WASHINGTON, March 24(RNS)--House Speaker Dennis Hastert, R-Ill., appointed a
Catholic priest from Chicago as the new House chaplain Thursday, simultaneously making House history and attempting to end a
months-long controversy on Capitol Hill.
The Rev. Daniel Coughlin, vicar for priests of the Chicago
archdiocese, was sworn in on the House floor shortly after Hastert
announced his decision.
"Daniel Coughlin is a Catholic," Hastert said on the House floor.
"That does not make him more nor less qualified for the job. But I am
proud of his historic appointment. And I hope his appointment will help
Coughlin, 65, succeeds the Rev. James D. Ford, a Lutheran who
retired after serving in the post since 1979. Coughlin is the first
Catholic House chaplain.
Coughlin has served on numerous committees dealing with prayer,
spirituality and liturgical renewal and contributed to a document
produced by the National Conference of Catholic Bishops called "The
Spiritual Renewal of the American Priesthood."
The Rev. Charles Wright, a Presbyterian Church (USA) minister who
was the previous nominee for the position, wrote a letter to Hastert
Wednesday "regrettably" withdrawing his name from the process.
"In these weeks following my appointment, anti-religious charges of
the selection process caused dissension among the members and wounds
between Catholics and other people of faith across our nation," Wright
wrote. "I humbly ask that members put aside any misuse of religion for
Hastert, in lengthy remarks on the floor, voiced his anger at the
charges by some that Wright's selection as a nominee over Catholic
priest Timothy O'Brien reflected anti-Catholic bias. He said he waited
four months hoping that Wright could be given an affirmative vote by the
"Sadly, it has become clear to me that the minority will never
support Charles Wright to be the House chaplain," Hastert said. "Instead
of hearing the positive voice of a godly and caring man, the only voices
we hear are whispered hints in dark places that his selection is the
result of anti-Catholic bias."
House Minority Leader Dick Gephardt said on the House floor that he
had not leveled charges of bias.
"I have never said, and never believed, that there was bias of any
kind in the making of this selection," he said. "We will do everything
in our power to welcome this new chaplain and to make his service here a
positive force for every member of this body."
Rep. Tom Bliley, R-Va., co-chairman of the bipartisan chaplain
selection committee that forwarded three names to the House leadership,
reiterated to House members that he and co-chairman Earl Pomeroy,
D-N.D., had presented three "unranked" names for House leaders to
The names were O'Brien, Wright and the Rev. Robert Dvorak, a
Connecticut-based leader of the Evangelical Covenant Church. The list
was forwarded to Hastert, Gephardt and Majority Leader Dick Armey,
"Earl and I both said we personally thought that Father O'Brien was
the best but...the committee clearly intended that the decision be
made by the three leaders without any bias," he said.
The committee's report showed a "final tally" of six semi-finalists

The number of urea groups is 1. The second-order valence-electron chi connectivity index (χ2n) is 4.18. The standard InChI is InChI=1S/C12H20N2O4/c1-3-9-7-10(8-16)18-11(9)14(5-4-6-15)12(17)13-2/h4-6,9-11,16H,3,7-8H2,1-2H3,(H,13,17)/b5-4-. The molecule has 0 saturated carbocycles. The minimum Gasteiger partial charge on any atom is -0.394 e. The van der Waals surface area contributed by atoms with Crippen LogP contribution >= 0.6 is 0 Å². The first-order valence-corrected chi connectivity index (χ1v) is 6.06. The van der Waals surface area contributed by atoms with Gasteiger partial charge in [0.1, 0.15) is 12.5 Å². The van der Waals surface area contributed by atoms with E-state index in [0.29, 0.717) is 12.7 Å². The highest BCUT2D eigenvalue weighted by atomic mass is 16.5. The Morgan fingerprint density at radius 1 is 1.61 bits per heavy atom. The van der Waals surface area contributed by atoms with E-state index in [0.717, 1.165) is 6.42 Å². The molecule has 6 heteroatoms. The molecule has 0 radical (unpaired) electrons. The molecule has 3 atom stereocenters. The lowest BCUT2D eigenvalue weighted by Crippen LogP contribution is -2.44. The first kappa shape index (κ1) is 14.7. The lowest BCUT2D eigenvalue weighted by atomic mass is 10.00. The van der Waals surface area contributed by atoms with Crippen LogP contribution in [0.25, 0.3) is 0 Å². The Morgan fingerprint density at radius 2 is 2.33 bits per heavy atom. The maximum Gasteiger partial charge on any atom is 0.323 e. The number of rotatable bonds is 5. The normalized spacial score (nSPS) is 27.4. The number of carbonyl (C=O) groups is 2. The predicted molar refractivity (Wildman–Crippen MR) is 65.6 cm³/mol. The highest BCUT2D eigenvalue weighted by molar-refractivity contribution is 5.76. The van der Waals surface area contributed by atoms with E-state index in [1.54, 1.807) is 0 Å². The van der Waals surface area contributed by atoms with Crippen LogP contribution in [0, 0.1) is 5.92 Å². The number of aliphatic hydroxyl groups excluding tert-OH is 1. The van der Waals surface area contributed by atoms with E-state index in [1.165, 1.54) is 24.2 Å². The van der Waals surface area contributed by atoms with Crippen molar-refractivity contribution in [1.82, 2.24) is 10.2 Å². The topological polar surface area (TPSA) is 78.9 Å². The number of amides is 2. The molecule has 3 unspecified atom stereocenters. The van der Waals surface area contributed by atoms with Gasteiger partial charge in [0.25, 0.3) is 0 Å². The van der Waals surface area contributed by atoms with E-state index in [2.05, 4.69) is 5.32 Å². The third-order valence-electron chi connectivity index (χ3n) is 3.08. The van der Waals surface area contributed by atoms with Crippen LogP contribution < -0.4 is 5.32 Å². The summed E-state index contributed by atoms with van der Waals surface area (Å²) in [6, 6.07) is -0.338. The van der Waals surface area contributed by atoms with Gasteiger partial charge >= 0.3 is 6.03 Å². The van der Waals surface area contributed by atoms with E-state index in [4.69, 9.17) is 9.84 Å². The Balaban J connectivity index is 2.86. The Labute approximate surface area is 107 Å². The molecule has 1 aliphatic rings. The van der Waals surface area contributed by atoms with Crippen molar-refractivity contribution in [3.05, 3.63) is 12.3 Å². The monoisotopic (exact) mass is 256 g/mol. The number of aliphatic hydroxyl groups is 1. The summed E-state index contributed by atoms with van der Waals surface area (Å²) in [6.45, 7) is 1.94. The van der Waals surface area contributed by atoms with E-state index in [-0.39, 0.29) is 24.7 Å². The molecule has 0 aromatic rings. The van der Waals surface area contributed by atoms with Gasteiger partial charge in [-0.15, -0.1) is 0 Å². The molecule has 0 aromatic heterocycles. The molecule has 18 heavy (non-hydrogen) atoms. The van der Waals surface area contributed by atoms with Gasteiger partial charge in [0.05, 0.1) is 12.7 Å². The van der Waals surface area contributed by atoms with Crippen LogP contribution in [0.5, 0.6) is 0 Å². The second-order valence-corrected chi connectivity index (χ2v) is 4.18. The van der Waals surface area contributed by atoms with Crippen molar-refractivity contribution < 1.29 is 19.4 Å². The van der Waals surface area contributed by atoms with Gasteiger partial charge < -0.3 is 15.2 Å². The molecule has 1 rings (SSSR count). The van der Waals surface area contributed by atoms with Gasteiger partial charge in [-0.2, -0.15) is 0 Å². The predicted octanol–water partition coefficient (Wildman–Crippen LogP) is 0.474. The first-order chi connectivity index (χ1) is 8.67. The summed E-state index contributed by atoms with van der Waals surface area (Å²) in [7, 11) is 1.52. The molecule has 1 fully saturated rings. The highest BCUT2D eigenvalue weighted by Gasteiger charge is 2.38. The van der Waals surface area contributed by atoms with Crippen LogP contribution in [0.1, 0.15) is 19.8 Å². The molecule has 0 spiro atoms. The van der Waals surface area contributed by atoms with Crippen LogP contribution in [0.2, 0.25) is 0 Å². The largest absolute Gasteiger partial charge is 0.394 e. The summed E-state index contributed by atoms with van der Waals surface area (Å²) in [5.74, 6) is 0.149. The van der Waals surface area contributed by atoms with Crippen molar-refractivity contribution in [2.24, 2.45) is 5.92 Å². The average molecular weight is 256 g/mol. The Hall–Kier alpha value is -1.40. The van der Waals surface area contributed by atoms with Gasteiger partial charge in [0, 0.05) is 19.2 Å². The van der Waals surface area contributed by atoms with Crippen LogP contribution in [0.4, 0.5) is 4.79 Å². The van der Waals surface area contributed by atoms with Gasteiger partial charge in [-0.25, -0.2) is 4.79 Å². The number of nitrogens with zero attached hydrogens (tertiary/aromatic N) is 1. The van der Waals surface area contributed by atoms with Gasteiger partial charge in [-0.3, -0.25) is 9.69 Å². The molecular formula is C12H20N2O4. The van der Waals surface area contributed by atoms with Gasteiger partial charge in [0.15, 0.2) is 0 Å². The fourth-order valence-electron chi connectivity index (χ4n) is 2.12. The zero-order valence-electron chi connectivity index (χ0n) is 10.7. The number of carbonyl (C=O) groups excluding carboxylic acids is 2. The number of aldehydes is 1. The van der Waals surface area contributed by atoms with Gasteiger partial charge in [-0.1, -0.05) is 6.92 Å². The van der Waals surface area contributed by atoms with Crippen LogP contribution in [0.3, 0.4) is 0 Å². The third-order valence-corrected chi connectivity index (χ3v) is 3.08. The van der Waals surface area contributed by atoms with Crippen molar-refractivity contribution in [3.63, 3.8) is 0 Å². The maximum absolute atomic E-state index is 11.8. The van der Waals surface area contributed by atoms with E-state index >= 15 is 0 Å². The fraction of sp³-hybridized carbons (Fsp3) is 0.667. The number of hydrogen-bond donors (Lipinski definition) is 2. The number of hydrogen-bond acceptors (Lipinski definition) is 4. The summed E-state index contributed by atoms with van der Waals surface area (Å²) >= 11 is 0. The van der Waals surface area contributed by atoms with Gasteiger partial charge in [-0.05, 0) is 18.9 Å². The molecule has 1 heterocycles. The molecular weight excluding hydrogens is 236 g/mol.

with O'Brien receiving the most votes--14--and Wright getting the
Friday, observers from a variety of circles commended Hastert for defusing the House chaplain controversy.
The Catholic League for Religious and Civil Rights, which had issued
more than a dozen statements questioning why Wright was chosen over
O'Brien, was among those welcoming the decision.
"We raised many questions about the treatment of Father Timothy
O'Brien in the selection process and were dismayed by the way the
Republicans handled this matter," said Catholic League President William
Donohue. "But we have no interest in fighting this fight any longer and
we commend House Speaker Dennis Hastert for bringing this chapter to an
Prison Fellowship Chairman Chuck Colson, a former Nixon aide who has
been active in building relations between evangelical Protestants and
Catholics, also issued a statement congratulating Hastert.
"Considering the intense and emotional rhetoric from detractors, the
speaker's decision reflects well on the House and its leaders, and helps
to defuse attempts from many quarters to divide the nation on the basis
of religion," Colson wrote.
Al Menendez, associate director of Americans for Religious Liberty,
told Religion News Service his organization is "delighted" that the
House has broken a long tradition of solely having Protestants in the
post, but still questions the need for a chaplain to serve members of
"The whole process needs to be examined at some time in our national
history," said Menendez, whose organization supports the separation of
church and state. "ARL still believes that there's no constitutional
requirement for there to be a paid House or Senate chaplaincy, but there
is a constitutional requirement that the position should be chosen
without reference to religious bias."
Hastert defended the position in his statement on the House floor,
saying the chaplain's prayers offered each day that Congress is in
session are "a peaceful refuge" from partisan battles. "I think to lose
the Office of the Chaplain would be a grave mistake," Hastert said.
Coughlin begins work Monday and will be up for re-election at the beginning of the next session of Congress in January. John Feehery, Hastert's spokesman, said he expects Coughlin--who learned of Hastert's plans to appoint him on the same day he became chaplain--to remain in the post "until he doesn't want